The Heacket claims to be “the world’s most durable heated jacket.” Incorporating fabrics that are relatively thin and lightweight — yet very tough — this jacket is designed to perform more like a traditional soft shell rather than an insulating layer as we’ve seen from similar products in the past. Because it is made from materials that are both waterproof and wind resistant, this gives it a bit of a leg up on the competition. In theory, if the heating elements function as efficiently as the manufacturers claim they do, you could conceivably head out into harsh conditions without a traditional down puffy, which, while very warm, are often bulky as well. For very active winter outdoor athletes, that could make the Heacket a very intriguing option indeed.
The jacket features three heating elements — two in the front and one in the back — that begin working within three seconds of activation, providing warmth, even as the mercury drops to unpleasant levels. Meltpartners Outdoors, the Chinese company behind the Heacket, claim that it has four different warmth settings, allowing the wearer to dial up temperatures that range from 77 degrees Fahrenheit (25 degrees Celsius) to 131 F (55 C) depending on individual comfort levels and current needs.
On the lowest of those settings, the integrated battery pack can maintain that level of heat for up to six hours before requiring a recharge. It isn’t immediately clear if that battery can be easily swapped out, allowing users to carry extras that would give them the option of extending their stay in the outdoors longer.
One of the advantages of having a heated jacket that is both windproof and waterproof is that it means you can cut down on the number of layers you need to wear underneath it. The Heacket should provide solid protection from the elements — the traditional role of an outer shell in a layering system — as well as plenty of warmth, which is usually generated by wearing an insulating layer such as a thick fleece or down jacket. In this case, outdoor athletes would only need to wear a base layer underneath the heated jacket to get the same level of comfort and warmth, at least in theory. If the jacket does work as advertised, it should allow skiers, snowshoers, fat bikers, and other winter athletes to move more quickly and efficiently.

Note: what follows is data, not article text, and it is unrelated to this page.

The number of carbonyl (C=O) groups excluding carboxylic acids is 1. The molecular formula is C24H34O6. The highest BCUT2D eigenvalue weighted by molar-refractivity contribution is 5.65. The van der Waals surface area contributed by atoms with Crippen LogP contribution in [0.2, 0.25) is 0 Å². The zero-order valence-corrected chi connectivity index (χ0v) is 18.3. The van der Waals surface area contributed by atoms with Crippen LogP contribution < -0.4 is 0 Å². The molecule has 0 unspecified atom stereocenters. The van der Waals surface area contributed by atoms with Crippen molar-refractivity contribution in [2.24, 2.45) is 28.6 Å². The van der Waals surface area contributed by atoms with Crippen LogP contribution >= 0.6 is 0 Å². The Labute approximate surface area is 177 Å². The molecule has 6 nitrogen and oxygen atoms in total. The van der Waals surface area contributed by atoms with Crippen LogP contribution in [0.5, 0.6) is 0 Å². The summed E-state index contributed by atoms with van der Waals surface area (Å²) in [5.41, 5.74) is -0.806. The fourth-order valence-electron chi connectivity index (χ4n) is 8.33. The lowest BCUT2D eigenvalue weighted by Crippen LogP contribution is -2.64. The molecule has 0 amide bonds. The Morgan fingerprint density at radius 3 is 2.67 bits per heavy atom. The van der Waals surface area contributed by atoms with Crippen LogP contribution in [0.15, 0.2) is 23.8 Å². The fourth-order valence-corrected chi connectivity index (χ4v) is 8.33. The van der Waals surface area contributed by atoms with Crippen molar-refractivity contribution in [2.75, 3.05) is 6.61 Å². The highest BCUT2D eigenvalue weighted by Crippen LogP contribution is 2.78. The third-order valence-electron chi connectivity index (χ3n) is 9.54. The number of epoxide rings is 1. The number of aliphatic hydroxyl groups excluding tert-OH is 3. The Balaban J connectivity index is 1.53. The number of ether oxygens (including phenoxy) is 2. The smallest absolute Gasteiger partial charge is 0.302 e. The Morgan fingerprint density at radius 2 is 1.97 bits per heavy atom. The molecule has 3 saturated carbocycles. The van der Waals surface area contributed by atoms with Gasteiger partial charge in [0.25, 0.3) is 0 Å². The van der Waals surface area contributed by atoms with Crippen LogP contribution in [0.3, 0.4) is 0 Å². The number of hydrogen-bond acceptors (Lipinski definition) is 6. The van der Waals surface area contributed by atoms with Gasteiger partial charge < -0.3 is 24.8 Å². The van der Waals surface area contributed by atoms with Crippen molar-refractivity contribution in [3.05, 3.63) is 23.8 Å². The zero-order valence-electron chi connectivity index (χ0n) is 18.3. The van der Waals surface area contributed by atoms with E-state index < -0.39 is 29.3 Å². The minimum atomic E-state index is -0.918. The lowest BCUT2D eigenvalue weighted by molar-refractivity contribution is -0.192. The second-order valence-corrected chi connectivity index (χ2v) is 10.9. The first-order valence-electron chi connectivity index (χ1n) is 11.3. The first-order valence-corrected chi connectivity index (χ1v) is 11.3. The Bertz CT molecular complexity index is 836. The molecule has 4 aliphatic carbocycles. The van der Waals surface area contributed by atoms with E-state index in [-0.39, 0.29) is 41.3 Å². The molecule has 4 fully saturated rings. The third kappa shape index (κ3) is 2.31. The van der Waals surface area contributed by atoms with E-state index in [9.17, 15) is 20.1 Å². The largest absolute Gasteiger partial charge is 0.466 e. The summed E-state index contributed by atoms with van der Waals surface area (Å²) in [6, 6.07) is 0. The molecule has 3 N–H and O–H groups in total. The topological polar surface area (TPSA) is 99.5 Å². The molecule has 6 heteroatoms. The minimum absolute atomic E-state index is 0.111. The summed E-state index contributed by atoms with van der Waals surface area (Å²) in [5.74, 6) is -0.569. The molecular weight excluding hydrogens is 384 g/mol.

That said, there are a few caveats to be aware of here for serious outdoor adventurers. For starters, the jacket tips the scales at 24 ounces, which is heavier than most other soft shells on the market. This is somewhat understandable when you consider that it has a heating element integrated into its design, and a battery pack to power it, but it is still an important item to point out. It also isn’t clear just how breathable the materials used to make the jacket actually are, and the Indiegogo page doesn’t mention it at all. This is an important factor, as enhanced breathability allows moisture created through perspiration to escape from the interior of the jacket, keeping the wearer warmer and drier as a result. If the Heacket doesn’t excel in this area, it could actually make your outdoor activities more uncomfortable.
The designers of the Heacket heated jacket are hoping to raise $10,000 to get their product into production. If that happens, they plan to start shipping it to costumers as early as February 2017. The retail price is expected to be $249, which is surprisingly affordable for a jacket of this kind. But early bird backers can get one at an even better price if they support the crowdfunding campaign. Pre-ordering one brings the price down as low as $109, including a battery pack.
Find out more on the Heacket Indiegogo page.